Miss Witherspoon

Death becomes her—over and over and over again in New City Stage Company's last production in 2010.

By J. Cooper Robb
Add Comment Add Comment | Comments: 0 | Posted Dec. 29, 2010

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Born again: But she prefers suicide.

New City Stage Company closes 2010 with a lackluster staging of nationally renowned Bucks County playwright Christopher Durang’s tepid comedy-of-suicides Miss Witherspoon.

A 90-minute one-act, the play introduces us to the unhappy Veronica (Julie Czarnecki). For a lead character who’s onstage throughout, we don’t know much about her (except that she claims to have been married to My Fair Lady actor Rex Harrison). She describes herself as “antidepressant resistant,” and her unhappiness is her defining characteristic. For Veronica, living in a world of terrorism, nuclear proliferation and global warming is like watching a TV “with horrible things on it.” Veronica’s modern Chicken Little prophecies are confirmed as large chunks of Skylab plunge to earth, and after a piece falls directly at her feet, Veronica calls it quits and kills herself.

Before we have time to mourn her abrupt passing (if we were so inclined, which we’re honestly kind of not), Veronica appears in the Bardo, a sort of waystation where the recently deceased wait to be reincarnated. Maryama (Indika Senanayake), the sari-clad celestial administrator in charge of the soul-recycling system, is the one who nicknames Veronica “Miss Witherspoon,” saying she’s as dreary as one of Agatha Christie’s tweedy, busybody Englishwomen. Veronica, for her part, doesn’t want to be reborn. She just wants to tune out, and yearns for access to the tranquil, unconscious part of heaven reserved for people who don’t believe in an afterlife. But eventually Veronica is unwillingly reincarnated—several times, in fact, as Veronica stubbornly refuses to stay on Earth for long, preferring suicide to the horrors of existence in each subsequent life. The only time she finds happiness is as a tail-wagging, ball-fetching dog who just wants to play and sleep.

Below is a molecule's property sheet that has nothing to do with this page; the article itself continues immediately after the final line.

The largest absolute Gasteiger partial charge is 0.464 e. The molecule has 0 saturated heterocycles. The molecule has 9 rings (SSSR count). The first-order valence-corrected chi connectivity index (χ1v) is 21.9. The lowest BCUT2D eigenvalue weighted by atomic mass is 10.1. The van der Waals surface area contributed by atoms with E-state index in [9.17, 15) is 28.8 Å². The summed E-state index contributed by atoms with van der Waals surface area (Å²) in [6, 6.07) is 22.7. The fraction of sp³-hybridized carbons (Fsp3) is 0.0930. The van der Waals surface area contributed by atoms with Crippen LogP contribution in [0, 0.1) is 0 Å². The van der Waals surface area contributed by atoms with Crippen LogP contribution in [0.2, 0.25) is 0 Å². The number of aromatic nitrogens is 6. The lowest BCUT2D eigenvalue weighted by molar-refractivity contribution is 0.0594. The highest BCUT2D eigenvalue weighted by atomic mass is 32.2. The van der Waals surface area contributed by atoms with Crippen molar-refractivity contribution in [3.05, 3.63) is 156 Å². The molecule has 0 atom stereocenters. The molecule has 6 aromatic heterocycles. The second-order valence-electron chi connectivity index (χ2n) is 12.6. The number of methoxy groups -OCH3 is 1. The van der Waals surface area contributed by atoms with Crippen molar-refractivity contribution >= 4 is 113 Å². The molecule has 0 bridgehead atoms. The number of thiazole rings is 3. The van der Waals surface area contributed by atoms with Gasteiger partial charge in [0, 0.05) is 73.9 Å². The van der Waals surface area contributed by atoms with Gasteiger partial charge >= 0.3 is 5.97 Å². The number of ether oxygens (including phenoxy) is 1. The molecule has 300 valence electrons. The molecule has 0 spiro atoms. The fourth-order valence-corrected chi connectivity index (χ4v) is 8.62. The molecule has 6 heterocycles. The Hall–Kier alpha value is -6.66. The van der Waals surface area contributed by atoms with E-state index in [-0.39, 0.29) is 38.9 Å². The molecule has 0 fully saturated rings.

There’s other metaphysical characters hanging around the Bardo during Veronica’s stopovers besides Maryama— Lord of the Rings wizard Gandalf (Russ Widdall, who is commendable in multiple roles and does an especially decent impression of Ian McKellen), for example, and Jesus, who appears as a black woman (the excellent Wendy Staton). Despite the one-note gag of the Son of God in a flamboyant Sunday hat, the scene is by far the play’s most affecting. Evoking a Southern Baptist minister brimming with the Holy Spirit, Jesus tells Veronica that he’s fed up with his message of peace and kindness falling on deaf ears. He urges her to return to Earth and spread the lessons of the Beatitudes. Staton, one of the area’s best and most underappreciated performers, plays the scene full-throttle as it dawns on Veronica that she might have some power to change things.

But the role of Veronica calls for a bravura performance, and while Czarnecki is talented, she isn’t a tour-de-force kind of actress. This isn’t a knock against the veteran performer—it’s just that a cerebral actor is ill-suited to the theatrical bravado Miss Witherspoon calls for. She struggles to communicate Veronica’s pain and terror, and without a powerhouse performance to drive the production, Director Ryder Thornton’s staging remains stuck in first gear. The result is that with the exception of Staton’s vivacious Jesus, the production is noticeably listless and disappointingly mediocre, serviceable at best. Thornton’s efficient direction brings some sense of order to Durang’s wandering, nonlinear plot, but can’t cover up the fact that very little in Miss Witherspoon is particularly funny or clever. Nor is the play especially dark. Known for his black comedies satirizing family life and religious dogma, Durang’s best plays find twisted humor in a tragic world. But here, the troubles of the world seem remote, making it difficult to empathize with Veronica’s torment. Even a nuclear explosion that rocks heaven has little impact.

Described by Durang as “half-fable, half-fantasy,” the play proposes that (in Durang’s words) “one can effect a certain outcome by one’s choice.” It is a surprisingly optimistic (not to mention idealistic message) for the usually acerbic satirist, and could be looked at as somewhat empty idealism. On the other hand, if even one or two people who attend Miss Witherspoon make a New Year’s resolution to better themselves and the world, one senses the sentimentalist in Durang will be happy.

Through Jan. 9. $18-$25. Adrienne Theater Main Stage, 2030 Sansom St. 215.563.7500. newcitystage.org

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